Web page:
BARBARA HELD  My Husband Will Call Me Tomorrow
BECKY HERZ  The Tense Middle
ROALD HOFFMANN  Living in the Here and Now
JEFFREY HOLLENDER  Inner Strength from Desperate Times
JAKE HOVENDEN  Becoming a Parent Is a Gift
CHRIS HUNTINGTON  Finding Redemption Through Acceptance
INTERROGATOR  Paying Attention to the Silver Lining
ANNALIESE JAKIMIDES  There Is No Blame; There Is Only Love
ANN KARASINSKI  The Universe Is Conspiring to Help Us
KEVIN KELLY  We All Need Mending
SUSAN COOKE KITTREDGE  Telling Kids the Whole Truth
MARTHA LEATHE  Every Person Is Precious
ISABEL LEGARDA  Navigating Turbulent Waters
JIMMY LIAO  All Beings Are Interconnected
JAMES LONEY  A Musician of Many Cultures
YO-YO MA  Being Content with Myself
KAMAAL MAJEED  Be Cool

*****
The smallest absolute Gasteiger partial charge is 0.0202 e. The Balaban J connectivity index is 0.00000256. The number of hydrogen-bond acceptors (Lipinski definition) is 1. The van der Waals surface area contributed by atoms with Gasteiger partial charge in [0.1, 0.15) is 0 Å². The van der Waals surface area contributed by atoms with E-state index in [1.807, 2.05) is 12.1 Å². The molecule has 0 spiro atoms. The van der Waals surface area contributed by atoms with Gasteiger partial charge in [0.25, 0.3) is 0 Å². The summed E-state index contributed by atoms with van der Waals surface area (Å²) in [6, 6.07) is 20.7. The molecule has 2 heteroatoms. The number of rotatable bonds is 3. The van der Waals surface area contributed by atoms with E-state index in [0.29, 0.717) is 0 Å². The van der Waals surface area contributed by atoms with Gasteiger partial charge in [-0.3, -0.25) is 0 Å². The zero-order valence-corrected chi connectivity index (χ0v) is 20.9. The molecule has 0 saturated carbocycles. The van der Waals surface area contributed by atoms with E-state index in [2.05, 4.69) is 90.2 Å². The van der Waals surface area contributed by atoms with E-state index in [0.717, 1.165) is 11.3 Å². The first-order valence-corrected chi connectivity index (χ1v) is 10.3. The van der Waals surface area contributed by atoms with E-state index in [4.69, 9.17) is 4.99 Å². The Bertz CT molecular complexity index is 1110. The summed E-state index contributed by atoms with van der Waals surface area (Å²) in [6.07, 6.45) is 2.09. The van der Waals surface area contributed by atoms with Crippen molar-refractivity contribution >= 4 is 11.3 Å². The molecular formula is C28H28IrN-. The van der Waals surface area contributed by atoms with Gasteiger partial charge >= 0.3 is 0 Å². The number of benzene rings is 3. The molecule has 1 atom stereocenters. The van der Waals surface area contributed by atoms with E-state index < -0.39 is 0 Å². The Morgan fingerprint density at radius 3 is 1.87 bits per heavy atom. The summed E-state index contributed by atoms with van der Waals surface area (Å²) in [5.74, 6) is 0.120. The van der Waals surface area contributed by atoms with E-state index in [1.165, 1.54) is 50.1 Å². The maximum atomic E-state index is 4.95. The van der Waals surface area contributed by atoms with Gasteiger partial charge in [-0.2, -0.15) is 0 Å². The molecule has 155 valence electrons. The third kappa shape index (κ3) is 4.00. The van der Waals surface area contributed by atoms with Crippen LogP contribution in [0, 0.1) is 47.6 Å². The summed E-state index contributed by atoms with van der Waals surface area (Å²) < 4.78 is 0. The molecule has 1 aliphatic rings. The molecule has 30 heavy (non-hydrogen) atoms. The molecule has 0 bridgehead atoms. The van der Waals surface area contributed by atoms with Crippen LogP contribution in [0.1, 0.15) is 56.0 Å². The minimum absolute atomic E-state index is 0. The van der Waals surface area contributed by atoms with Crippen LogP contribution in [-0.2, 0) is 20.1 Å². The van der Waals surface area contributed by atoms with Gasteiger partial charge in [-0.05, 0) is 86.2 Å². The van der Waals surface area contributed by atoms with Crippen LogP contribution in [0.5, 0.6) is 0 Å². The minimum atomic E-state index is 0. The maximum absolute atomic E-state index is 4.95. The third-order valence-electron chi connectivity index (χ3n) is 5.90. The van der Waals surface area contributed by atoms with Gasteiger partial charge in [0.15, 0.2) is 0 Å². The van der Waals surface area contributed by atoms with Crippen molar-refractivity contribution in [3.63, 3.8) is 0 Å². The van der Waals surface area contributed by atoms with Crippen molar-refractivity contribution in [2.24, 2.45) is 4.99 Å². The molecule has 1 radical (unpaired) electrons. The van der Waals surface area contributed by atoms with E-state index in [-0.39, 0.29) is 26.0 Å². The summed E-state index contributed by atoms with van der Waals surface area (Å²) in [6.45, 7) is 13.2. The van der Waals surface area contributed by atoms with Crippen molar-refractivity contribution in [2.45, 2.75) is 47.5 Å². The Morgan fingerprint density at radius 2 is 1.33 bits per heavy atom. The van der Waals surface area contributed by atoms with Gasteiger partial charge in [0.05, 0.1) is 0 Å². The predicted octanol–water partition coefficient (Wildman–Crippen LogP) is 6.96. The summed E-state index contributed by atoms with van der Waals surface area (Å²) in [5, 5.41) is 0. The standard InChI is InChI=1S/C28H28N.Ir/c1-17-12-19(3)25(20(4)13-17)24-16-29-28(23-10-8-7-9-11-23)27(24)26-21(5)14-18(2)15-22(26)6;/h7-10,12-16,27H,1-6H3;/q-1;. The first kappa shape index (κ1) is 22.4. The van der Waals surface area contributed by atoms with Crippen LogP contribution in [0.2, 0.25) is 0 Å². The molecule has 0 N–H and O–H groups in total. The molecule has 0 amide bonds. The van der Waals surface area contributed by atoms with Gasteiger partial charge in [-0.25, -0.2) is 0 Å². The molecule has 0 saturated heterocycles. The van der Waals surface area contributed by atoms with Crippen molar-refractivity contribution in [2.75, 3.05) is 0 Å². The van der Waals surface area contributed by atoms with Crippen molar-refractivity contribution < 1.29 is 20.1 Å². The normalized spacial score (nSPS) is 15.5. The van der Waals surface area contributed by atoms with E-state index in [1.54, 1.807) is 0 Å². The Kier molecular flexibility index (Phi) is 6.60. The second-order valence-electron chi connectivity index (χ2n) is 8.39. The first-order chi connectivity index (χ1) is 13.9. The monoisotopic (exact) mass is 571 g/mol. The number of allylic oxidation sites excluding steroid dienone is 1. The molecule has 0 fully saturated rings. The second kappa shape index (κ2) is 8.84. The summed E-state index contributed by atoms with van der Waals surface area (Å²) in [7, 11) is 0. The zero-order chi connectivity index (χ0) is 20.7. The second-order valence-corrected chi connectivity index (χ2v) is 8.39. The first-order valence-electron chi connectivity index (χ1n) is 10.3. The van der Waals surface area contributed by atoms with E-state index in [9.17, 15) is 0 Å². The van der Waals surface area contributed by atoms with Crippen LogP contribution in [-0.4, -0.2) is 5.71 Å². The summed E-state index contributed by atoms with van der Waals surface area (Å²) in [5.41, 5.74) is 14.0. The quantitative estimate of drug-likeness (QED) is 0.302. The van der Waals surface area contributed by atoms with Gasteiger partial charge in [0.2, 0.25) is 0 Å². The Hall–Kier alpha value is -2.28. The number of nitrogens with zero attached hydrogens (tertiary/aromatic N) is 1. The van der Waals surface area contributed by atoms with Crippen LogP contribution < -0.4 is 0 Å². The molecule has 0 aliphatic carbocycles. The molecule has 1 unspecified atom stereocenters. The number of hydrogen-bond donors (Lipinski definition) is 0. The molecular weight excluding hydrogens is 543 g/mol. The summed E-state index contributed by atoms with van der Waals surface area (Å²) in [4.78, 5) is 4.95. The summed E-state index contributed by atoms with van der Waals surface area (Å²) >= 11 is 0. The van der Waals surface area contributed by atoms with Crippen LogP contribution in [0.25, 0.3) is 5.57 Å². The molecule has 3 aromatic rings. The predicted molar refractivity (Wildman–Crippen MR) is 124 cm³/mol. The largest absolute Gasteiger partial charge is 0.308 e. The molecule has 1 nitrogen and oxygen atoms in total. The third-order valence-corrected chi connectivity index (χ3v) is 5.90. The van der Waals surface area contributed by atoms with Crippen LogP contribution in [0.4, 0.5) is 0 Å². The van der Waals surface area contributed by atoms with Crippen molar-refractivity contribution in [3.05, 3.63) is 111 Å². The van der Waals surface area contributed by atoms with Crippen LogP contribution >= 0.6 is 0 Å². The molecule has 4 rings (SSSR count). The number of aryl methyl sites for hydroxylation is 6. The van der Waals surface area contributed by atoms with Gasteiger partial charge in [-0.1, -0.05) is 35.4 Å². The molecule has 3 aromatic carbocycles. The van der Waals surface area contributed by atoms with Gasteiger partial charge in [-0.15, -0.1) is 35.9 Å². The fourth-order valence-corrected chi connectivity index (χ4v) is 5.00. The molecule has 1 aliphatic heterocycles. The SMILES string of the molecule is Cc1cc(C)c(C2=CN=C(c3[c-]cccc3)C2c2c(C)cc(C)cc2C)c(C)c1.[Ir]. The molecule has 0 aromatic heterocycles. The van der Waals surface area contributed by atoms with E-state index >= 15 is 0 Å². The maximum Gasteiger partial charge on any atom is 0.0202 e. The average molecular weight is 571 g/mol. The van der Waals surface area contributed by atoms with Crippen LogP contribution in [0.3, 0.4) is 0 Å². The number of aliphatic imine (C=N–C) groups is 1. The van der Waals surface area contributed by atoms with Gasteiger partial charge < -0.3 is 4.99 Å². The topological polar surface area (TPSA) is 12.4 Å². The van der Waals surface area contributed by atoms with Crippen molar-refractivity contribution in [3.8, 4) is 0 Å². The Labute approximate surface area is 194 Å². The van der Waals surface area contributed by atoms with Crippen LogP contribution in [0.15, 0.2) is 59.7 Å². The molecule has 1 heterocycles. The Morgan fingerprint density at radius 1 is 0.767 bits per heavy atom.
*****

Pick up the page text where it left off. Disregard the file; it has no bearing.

CHRISTIAN MCBRIDE  That Old Piece of Cloth
FRANK MILLER  My Home Is New Orleans
MIKE MILLER  That Golden Rule Thing
CRAIG NEWMARK  My Personal Leap of Faith
BILL NUNAN  Admittance to a Better Life
MICHAEL OATMAN  Living What You Do Every Day
YOLANDA O’BANNON  The Long Road to Forgiveness
KIM PHUC  The Practice of Slowing Down
PHIL POWERS  Living My Prayer
SISTER HELEN PREJEAN  The Chance to Move Forward
MARIA MAYO ROBBINS  Utterly Humbled by Mystery
FATHER RICHARD ROHR  I Always Have a Choice
CATHERINE ROYCE  I Am Not My Body
LISA SANDIN  Resilience Is a Gift
JOEL SCHMIDT  The Designated Celebrator
MELINDA SHOAF  Baking by Senses and Memories
EMILY SMITH  Learning to Trust My Intuition
CYNTHIA SOMMER  An Optimistic View of the World
DAN TANI  Community in Action
STUDS TERKEL  Music Makes Me Come Alive
JOAN TOWER  God Is God Because He Remembers
ELIE WIESEL  The Guts to Keep Going
AMY LYLES WILSON  Freeing Myself Through Forgiveness
YOLANDA YOUNG  A Potential for Brutality
YINONG YOUNG-XU  A Duty to Family, Heritage, and Country
YING YING YU  We’re All Different in Our Own Ways
JOSHUA YUCHASZ  Afterword
DAN GEDIMAN  APPENDIX A:
How to Write Your Own This I Believe Essay  APPENDIX B:
How to Use This I Believe in Your Community  Acknowledgments  Reading Group Guide